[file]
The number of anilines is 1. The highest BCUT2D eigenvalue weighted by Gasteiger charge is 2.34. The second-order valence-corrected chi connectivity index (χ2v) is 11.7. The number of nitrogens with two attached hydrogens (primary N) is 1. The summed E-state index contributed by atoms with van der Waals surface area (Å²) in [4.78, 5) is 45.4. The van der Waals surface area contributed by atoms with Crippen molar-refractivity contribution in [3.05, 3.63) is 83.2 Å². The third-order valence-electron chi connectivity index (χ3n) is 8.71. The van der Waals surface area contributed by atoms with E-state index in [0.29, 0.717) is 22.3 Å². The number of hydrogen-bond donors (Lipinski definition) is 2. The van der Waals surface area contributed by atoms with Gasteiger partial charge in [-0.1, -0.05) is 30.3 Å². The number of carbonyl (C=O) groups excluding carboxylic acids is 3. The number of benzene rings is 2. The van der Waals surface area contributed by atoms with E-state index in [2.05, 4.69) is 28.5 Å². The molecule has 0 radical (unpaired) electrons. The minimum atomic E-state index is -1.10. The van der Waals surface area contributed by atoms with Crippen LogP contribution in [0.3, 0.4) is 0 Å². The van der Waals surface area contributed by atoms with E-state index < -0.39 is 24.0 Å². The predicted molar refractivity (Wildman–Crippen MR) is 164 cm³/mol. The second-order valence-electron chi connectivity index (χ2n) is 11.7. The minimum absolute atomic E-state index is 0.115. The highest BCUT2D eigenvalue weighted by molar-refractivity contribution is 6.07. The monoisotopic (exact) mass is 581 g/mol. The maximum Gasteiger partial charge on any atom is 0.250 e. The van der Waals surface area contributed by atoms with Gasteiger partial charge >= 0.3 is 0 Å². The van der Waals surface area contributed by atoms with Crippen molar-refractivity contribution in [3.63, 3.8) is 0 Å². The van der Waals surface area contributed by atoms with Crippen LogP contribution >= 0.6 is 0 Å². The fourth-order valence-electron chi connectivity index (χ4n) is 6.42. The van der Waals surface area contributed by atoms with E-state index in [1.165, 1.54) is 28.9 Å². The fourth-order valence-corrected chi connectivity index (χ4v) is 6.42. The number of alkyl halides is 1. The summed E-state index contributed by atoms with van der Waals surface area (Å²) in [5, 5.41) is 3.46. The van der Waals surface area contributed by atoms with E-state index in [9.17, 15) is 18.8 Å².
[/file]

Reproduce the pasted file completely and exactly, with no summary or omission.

The number of anilines is 1. The highest BCUT2D eigenvalue weighted by Gasteiger charge is 2.34. The second-order valence-corrected chi connectivity index (χ2v) is 11.7. The number of nitrogens with two attached hydrogens (primary N) is 1. The summed E-state index contributed by atoms with van der Waals surface area (Å²) in [4.78, 5) is 45.4. The van der Waals surface area contributed by atoms with Crippen molar-refractivity contribution in [3.05, 3.63) is 83.2 Å². The third-order valence-electron chi connectivity index (χ3n) is 8.71. The van der Waals surface area contributed by atoms with E-state index in [0.29, 0.717) is 22.3 Å². The number of hydrogen-bond donors (Lipinski definition) is 2. The van der Waals surface area contributed by atoms with Gasteiger partial charge in [-0.1, -0.05) is 30.3 Å². The number of carbonyl (C=O) groups excluding carboxylic acids is 3. The number of benzene rings is 2. The van der Waals surface area contributed by atoms with E-state index in [2.05, 4.69) is 28.5 Å². The molecule has 0 radical (unpaired) electrons. The minimum atomic E-state index is -1.10. The van der Waals surface area contributed by atoms with Crippen LogP contribution in [0.3, 0.4) is 0 Å². The van der Waals surface area contributed by atoms with E-state index < -0.39 is 24.0 Å². The predicted molar refractivity (Wildman–Crippen MR) is 164 cm³/mol. The second-order valence-electron chi connectivity index (χ2n) is 11.7. The minimum absolute atomic E-state index is 0.115. The highest BCUT2D eigenvalue weighted by molar-refractivity contribution is 6.07. The monoisotopic (exact) mass is 581 g/mol. The maximum Gasteiger partial charge on any atom is 0.250 e. The van der Waals surface area contributed by atoms with Gasteiger partial charge >= 0.3 is 0 Å². The van der Waals surface area contributed by atoms with Crippen molar-refractivity contribution in [3.63, 3.8) is 0 Å². The van der Waals surface area contributed by atoms with Crippen LogP contribution >= 0.6 is 0 Å². The fourth-order valence-electron chi connectivity index (χ4n) is 6.42. The van der Waals surface area contributed by atoms with E-state index in [1.165, 1.54) is 28.9 Å². The fourth-order valence-corrected chi connectivity index (χ4v) is 6.42. The number of alkyl halides is 1. The summed E-state index contributed by atoms with van der Waals surface area (Å²) in [5, 5.41) is 3.46. The van der Waals surface area contributed by atoms with E-state index in [9.17, 15) is 18.8 Å².